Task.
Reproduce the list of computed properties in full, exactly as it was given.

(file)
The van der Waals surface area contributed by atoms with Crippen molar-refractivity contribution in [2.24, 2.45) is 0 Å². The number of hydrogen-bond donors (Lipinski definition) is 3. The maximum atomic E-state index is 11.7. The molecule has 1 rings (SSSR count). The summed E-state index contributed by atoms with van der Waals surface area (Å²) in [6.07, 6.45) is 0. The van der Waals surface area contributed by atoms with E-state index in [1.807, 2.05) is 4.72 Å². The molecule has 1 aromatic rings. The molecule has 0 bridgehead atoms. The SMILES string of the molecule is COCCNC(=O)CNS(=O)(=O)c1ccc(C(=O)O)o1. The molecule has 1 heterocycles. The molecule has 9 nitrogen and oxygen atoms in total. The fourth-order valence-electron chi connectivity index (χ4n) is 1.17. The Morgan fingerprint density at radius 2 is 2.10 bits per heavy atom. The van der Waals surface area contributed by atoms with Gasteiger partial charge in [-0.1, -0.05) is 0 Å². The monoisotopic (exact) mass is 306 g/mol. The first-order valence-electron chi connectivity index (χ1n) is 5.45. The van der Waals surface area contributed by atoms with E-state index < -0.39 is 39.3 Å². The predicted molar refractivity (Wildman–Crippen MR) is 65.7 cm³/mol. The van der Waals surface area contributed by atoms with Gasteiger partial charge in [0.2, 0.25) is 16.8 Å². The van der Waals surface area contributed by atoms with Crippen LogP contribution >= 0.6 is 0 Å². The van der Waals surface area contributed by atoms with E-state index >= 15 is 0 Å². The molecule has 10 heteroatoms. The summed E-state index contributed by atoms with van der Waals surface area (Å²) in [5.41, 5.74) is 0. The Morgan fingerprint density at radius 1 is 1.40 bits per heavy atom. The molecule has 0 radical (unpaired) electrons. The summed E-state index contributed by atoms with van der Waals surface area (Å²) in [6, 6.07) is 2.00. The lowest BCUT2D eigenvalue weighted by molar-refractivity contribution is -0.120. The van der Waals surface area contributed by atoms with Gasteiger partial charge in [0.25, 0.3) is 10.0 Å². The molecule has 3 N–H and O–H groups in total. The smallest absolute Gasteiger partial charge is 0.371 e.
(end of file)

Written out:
The van der Waals surface area contributed by atoms with Crippen molar-refractivity contribution in [2.24, 2.45) is 0 Å². The number of hydrogen-bond donors (Lipinski definition) is 3. The maximum atomic E-state index is 11.7. The molecule has 1 rings (SSSR count). The summed E-state index contributed by atoms with van der Waals surface area (Å²) in [6.07, 6.45) is 0. The van der Waals surface area contributed by atoms with E-state index in [1.807, 2.05) is 4.72 Å². The molecule has 1 aromatic rings. The molecule has 0 bridgehead atoms. The SMILES string of the molecule is COCCNC(=O)CNS(=O)(=O)c1ccc(C(=O)O)o1. The molecule has 1 heterocycles. The molecule has 9 nitrogen and oxygen atoms in total. The fourth-order valence-electron chi connectivity index (χ4n) is 1.17. The Morgan fingerprint density at radius 2 is 2.10 bits per heavy atom. The van der Waals surface area contributed by atoms with Gasteiger partial charge in [-0.1, -0.05) is 0 Å². The monoisotopic (exact) mass is 306 g/mol. The first-order valence-electron chi connectivity index (χ1n) is 5.45. The van der Waals surface area contributed by atoms with E-state index < -0.39 is 39.3 Å². The predicted molar refractivity (Wildman–Crippen MR) is 65.7 cm³/mol. The van der Waals surface area contributed by atoms with Gasteiger partial charge in [0.2, 0.25) is 16.8 Å². The van der Waals surface area contributed by atoms with Crippen LogP contribution >= 0.6 is 0 Å². The van der Waals surface area contributed by atoms with E-state index >= 15 is 0 Å². The molecule has 10 heteroatoms. The summed E-state index contributed by atoms with van der Waals surface area (Å²) in [5.41, 5.74) is 0. The Morgan fingerprint density at radius 1 is 1.40 bits per heavy atom. The molecule has 0 radical (unpaired) electrons. The summed E-state index contributed by atoms with van der Waals surface area (Å²) in [6, 6.07) is 2.00. The lowest BCUT2D eigenvalue weighted by molar-refractivity contribution is -0.120. The van der Waals surface area contributed by atoms with Gasteiger partial charge in [0.25, 0.3) is 10.0 Å². The molecule has 3 N–H and O–H groups in total. The smallest absolute Gasteiger partial charge is 0.371 e.